The Pentagon is expected to unveil a long-awaited plan this week outlining how it would close the detention center at Guantanamo Bay, Cuba, despite fierce resistance in Congress to President Barack Obama’s push to shutter the facility, officials say.
The plan would have four sections, one detailing potential U.S. alternatives for detainees, including the Centennial Correctional Facility in Colorado, one of the more promising locations, one U.S. official said.
A small Defense Department team has surveyed facilities including the Consolidated Naval Brig in South Carolina and the Federal Correctional Complex in Florence, Colorado, the Pentagon says.
It also examined two facilities at Fort Leavenworth, Kansas: the U.S. Disciplinary Barracks and Midwest Joint Regional Corrections Facility.
Obama, who campaigned for office on a pledge to close the facility, views it as a damaging symbol of detainee abuse and detention without charge inherited from Republican President George W. Bush.
The House of Representatives last week overwhelmingly passed a defense bill that included measures that would bar Obama from closing Guantanamo before he leaves office in 2017. The Senate is expected to pass it as soon as Tuesday.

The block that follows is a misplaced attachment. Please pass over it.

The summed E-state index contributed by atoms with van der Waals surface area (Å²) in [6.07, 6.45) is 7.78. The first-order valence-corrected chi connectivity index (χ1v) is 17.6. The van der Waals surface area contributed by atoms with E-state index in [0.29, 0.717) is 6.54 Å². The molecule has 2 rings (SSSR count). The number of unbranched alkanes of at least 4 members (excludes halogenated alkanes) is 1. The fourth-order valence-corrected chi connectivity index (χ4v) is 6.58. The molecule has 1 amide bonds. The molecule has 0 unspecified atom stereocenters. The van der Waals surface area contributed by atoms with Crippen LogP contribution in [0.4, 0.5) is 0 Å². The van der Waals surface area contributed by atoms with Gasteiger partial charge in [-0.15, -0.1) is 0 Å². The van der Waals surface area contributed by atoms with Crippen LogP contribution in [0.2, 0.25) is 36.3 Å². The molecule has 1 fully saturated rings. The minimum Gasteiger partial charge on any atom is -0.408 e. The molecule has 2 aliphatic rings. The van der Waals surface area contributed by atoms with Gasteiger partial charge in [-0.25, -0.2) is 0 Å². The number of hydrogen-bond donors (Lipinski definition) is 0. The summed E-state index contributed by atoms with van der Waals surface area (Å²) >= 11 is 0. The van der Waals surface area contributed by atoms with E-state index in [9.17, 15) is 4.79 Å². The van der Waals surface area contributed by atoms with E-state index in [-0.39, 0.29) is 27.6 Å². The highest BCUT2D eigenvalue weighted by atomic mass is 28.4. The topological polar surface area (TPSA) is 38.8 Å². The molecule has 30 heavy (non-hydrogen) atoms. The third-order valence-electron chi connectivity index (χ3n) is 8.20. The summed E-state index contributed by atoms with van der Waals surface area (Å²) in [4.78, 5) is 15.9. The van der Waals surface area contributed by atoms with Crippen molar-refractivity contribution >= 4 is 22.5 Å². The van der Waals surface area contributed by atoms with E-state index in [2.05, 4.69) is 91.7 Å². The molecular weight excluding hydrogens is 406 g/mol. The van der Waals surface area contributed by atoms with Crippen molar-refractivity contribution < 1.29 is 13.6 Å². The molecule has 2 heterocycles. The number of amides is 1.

Senator John McCain, the Republican chairman of the Senate’s top military committee, has publicly voiced his support for closing the facility, but sharply criticizes the failure to deliver a plan sooner.
Republican lawmakers are furious at suggestions that Obama might use an executive order to close the prison and move detainees to U.S. soil. The Republican Party has been working to make the issue part of the 2016 presidential campaign.
“Apparently they are going to try and rule through executive order, ignoring laws passed to block any such transfers of these terrorists,” Kansas Senator Pat Roberts told a Republican Party media call.
Pentagon spokesman Captain Jeff Davis declined to specify when the plan would get to Congress, other than it would be “very soon.”
U.S. officials, requesting anonymity, said it was expected this week.
There are still 112 detainees at Guantanamo, of whom 53 are deemed eligible for transfer.
The plan would transfer eligible detainees to foreign countries; prosecute those who can be prosecuted, and move to U.S. soil suspects who cannot be prosecuted but are deemed too dangerous to release, an option now barred by law.
Davis told a Pentagon briefing the plan would address the issue of legislation change.
Rights activists object to moving detainees to U.S. soil without formal charges being brought against them.
(Reporting by Phil Stewart and Patricia Zengerle; Editing by Leslie Adler and Sandra Maler)